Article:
A Mid-Century Kitchen Floor Covering

Lino or vinyl floor patterning was very popular mid-century and the choice of patterns ranged from quite outrageous to very mundane.

This pattern is a simple easy-on-the-eye design that is intended not to catch the eye but to make the floor of the kitchen recede away thus enhancing the dimensions of the room.

The design was created with Xara Designer while the set is my normal mid-century kitchen set created in Cinema 4D.

You can also see larger versions of this and our other work on our Flickr page which is here.

Mid-Century Inspired Kitchen Floor-Covering

The 1960s, and the decade that preceded it, saw an increasing use of linoleum – lino – or vinyl as a useful floor-covering.

This design is intended to look good and to be easy to clean and, in particular, to give the kitchen a sharp and genuine mid-century look. The design itself is a simple one made with Adobe Illustrator while the set is my mid-century kitchen set created with Cinema 4D which was also used to produce the image.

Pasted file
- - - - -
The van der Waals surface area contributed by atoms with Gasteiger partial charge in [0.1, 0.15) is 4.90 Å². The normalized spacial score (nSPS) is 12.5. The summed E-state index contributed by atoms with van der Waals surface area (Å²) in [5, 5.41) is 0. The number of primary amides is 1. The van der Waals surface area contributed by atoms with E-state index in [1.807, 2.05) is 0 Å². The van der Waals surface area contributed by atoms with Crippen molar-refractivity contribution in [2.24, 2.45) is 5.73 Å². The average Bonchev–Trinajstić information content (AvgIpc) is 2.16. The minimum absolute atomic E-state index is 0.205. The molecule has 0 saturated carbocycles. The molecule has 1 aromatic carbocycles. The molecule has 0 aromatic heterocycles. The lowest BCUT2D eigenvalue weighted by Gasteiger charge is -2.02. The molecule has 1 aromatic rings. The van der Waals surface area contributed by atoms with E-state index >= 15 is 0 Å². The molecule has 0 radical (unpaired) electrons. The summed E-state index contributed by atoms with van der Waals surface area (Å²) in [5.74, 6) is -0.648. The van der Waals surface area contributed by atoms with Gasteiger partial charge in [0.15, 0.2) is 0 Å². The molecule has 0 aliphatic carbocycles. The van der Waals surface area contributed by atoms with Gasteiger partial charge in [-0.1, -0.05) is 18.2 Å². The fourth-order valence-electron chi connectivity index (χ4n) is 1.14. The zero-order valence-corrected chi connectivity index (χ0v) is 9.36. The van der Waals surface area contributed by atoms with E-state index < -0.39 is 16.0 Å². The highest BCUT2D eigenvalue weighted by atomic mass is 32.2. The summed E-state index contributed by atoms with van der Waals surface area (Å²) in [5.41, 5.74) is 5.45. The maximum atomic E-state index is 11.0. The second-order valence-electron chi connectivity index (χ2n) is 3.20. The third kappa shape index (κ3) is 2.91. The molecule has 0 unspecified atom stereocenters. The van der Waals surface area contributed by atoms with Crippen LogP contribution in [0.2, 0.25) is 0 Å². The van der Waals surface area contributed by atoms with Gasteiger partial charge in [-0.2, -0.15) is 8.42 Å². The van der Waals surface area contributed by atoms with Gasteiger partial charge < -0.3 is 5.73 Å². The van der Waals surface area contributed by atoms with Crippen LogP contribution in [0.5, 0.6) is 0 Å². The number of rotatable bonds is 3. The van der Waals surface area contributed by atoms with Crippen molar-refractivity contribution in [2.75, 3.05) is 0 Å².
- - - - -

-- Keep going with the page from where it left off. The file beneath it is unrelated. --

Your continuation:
I tried various colour schemes, which worked fine and with success, although the green works well with the existing units to save me re-colouring them.

You can also see larger versions of this and our other work on our Flickr page which is here.

Lino For A Mid-century Kitchen – Ai259

A mid-century lino pattern

Regular readers of this blog will know that we have a particular interest here at 20th century 3D in lino and vinyl floor coverings.

Although I refer to the floor coverings by the term lino I also mean vinyl floor coverings which I appreciate is a different process.

The pattern is based on a standard pattern which has been in use throughout the mid-century period and can probably still be bought today. The colours used are typical mid-century colours which you would have found in a kitchen although, perhaps, the red colour could also have been a little bolder.